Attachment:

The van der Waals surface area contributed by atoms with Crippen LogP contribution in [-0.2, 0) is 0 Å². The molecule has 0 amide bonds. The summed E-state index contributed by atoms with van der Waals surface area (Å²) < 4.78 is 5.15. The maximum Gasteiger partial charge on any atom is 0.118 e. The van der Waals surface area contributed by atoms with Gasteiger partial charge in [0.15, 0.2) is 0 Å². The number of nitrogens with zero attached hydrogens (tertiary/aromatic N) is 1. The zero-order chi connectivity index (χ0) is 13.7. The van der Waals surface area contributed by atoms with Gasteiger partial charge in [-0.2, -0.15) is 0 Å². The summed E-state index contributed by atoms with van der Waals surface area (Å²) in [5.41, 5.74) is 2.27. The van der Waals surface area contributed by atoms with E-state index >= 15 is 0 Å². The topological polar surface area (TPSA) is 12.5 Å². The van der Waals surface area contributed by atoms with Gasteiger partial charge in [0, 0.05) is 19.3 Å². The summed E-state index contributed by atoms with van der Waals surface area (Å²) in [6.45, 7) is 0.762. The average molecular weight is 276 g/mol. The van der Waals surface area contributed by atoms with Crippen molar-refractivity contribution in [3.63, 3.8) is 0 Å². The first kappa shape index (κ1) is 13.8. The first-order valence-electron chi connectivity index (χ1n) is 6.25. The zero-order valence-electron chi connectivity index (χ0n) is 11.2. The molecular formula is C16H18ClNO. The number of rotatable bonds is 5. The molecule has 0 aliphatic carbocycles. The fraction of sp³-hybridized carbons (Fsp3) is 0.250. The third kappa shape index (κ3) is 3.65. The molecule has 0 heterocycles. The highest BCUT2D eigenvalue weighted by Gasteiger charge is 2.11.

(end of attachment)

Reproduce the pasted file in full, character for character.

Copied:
The van der Waals surface area contributed by atoms with Crippen LogP contribution in [-0.2, 0) is 0 Å². The molecule has 0 amide bonds. The summed E-state index contributed by atoms with van der Waals surface area (Å²) < 4.78 is 5.15. The maximum Gasteiger partial charge on any atom is 0.118 e. The van der Waals surface area contributed by atoms with Gasteiger partial charge in [0.15, 0.2) is 0 Å². The number of nitrogens with zero attached hydrogens (tertiary/aromatic N) is 1. The zero-order chi connectivity index (χ0) is 13.7. The van der Waals surface area contributed by atoms with Gasteiger partial charge in [-0.2, -0.15) is 0 Å². The summed E-state index contributed by atoms with van der Waals surface area (Å²) in [5.41, 5.74) is 2.27. The van der Waals surface area contributed by atoms with E-state index >= 15 is 0 Å². The topological polar surface area (TPSA) is 12.5 Å². The van der Waals surface area contributed by atoms with Gasteiger partial charge in [0, 0.05) is 19.3 Å². The summed E-state index contributed by atoms with van der Waals surface area (Å²) in [6.45, 7) is 0.762. The average molecular weight is 276 g/mol. The van der Waals surface area contributed by atoms with Crippen molar-refractivity contribution in [3.63, 3.8) is 0 Å². The first kappa shape index (κ1) is 13.8. The first-order valence-electron chi connectivity index (χ1n) is 6.25. The zero-order valence-electron chi connectivity index (χ0n) is 11.2. The molecular formula is C16H18ClNO. The number of rotatable bonds is 5. The molecule has 0 aliphatic carbocycles. The fraction of sp³-hybridized carbons (Fsp3) is 0.250. The third kappa shape index (κ3) is 3.65. The molecule has 0 heterocycles. The highest BCUT2D eigenvalue weighted by Gasteiger charge is 2.11.